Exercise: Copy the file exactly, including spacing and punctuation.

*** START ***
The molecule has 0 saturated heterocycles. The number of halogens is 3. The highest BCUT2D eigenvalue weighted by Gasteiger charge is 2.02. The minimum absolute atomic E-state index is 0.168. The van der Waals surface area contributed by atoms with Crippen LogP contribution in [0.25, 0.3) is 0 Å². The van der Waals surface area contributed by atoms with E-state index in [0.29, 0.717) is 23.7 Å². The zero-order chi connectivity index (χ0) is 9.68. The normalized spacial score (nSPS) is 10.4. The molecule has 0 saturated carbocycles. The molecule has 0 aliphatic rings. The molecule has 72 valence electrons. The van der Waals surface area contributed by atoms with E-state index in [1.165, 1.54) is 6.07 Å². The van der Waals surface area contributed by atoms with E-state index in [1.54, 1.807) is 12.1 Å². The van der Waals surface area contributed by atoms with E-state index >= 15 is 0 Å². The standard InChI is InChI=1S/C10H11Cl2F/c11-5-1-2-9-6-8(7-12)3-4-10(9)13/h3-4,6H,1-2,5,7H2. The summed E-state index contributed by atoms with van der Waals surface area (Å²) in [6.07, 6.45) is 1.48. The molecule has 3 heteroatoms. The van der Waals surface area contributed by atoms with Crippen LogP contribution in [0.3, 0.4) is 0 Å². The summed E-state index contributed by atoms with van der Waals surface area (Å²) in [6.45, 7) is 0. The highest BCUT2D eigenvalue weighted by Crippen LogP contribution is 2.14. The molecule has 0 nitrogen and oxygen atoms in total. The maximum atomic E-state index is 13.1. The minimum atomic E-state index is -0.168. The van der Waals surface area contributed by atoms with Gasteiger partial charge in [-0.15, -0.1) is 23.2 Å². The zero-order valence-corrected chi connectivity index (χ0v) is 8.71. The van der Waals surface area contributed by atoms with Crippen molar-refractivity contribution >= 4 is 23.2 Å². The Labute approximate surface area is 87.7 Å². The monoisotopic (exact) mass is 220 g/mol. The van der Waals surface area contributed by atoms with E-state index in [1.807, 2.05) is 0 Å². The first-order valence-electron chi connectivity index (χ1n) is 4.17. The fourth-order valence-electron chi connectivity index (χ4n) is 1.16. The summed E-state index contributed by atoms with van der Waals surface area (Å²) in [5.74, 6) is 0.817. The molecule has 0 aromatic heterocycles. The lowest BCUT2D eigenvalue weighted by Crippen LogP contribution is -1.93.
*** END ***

The molecule has 0 saturated heterocycles. The number of halogens is 3. The highest BCUT2D eigenvalue weighted by Gasteiger charge is 2.02. The minimum absolute atomic E-state index is 0.168. The van der Waals surface area contributed by atoms with Crippen LogP contribution in [0.25, 0.3) is 0 Å². The van der Waals surface area contributed by atoms with E-state index in [0.29, 0.717) is 23.7 Å². The zero-order chi connectivity index (χ0) is 9.68. The normalized spacial score (nSPS) is 10.4. The molecule has 0 saturated carbocycles. The molecule has 0 aliphatic rings. The molecule has 72 valence electrons. The van der Waals surface area contributed by atoms with E-state index in [1.165, 1.54) is 6.07 Å². The van der Waals surface area contributed by atoms with E-state index in [1.54, 1.807) is 12.1 Å². The van der Waals surface area contributed by atoms with E-state index >= 15 is 0 Å². The standard InChI is InChI=1S/C10H11Cl2F/c11-5-1-2-9-6-8(7-12)3-4-10(9)13/h3-4,6H,1-2,5,7H2. The summed E-state index contributed by atoms with van der Waals surface area (Å²) in [6.07, 6.45) is 1.48. The molecule has 3 heteroatoms. The van der Waals surface area contributed by atoms with Crippen LogP contribution in [0.3, 0.4) is 0 Å². The summed E-state index contributed by atoms with van der Waals surface area (Å²) in [6.45, 7) is 0. The highest BCUT2D eigenvalue weighted by Crippen LogP contribution is 2.14. The molecule has 0 nitrogen and oxygen atoms in total. The maximum atomic E-state index is 13.1. The minimum atomic E-state index is -0.168. The van der Waals surface area contributed by atoms with Gasteiger partial charge in [-0.15, -0.1) is 23.2 Å². The zero-order valence-corrected chi connectivity index (χ0v) is 8.71. The van der Waals surface area contributed by atoms with Crippen molar-refractivity contribution >= 4 is 23.2 Å². The Labute approximate surface area is 87.7 Å². The monoisotopic (exact) mass is 220 g/mol. The van der Waals surface area contributed by atoms with E-state index in [1.807, 2.05) is 0 Å². The first-order valence-electron chi connectivity index (χ1n) is 4.17. The fourth-order valence-electron chi connectivity index (χ4n) is 1.16. The summed E-state index contributed by atoms with van der Waals surface area (Å²) in [5.74, 6) is 0.817. The molecule has 0 aromatic heterocycles. The lowest BCUT2D eigenvalue weighted by Crippen LogP contribution is -1.93.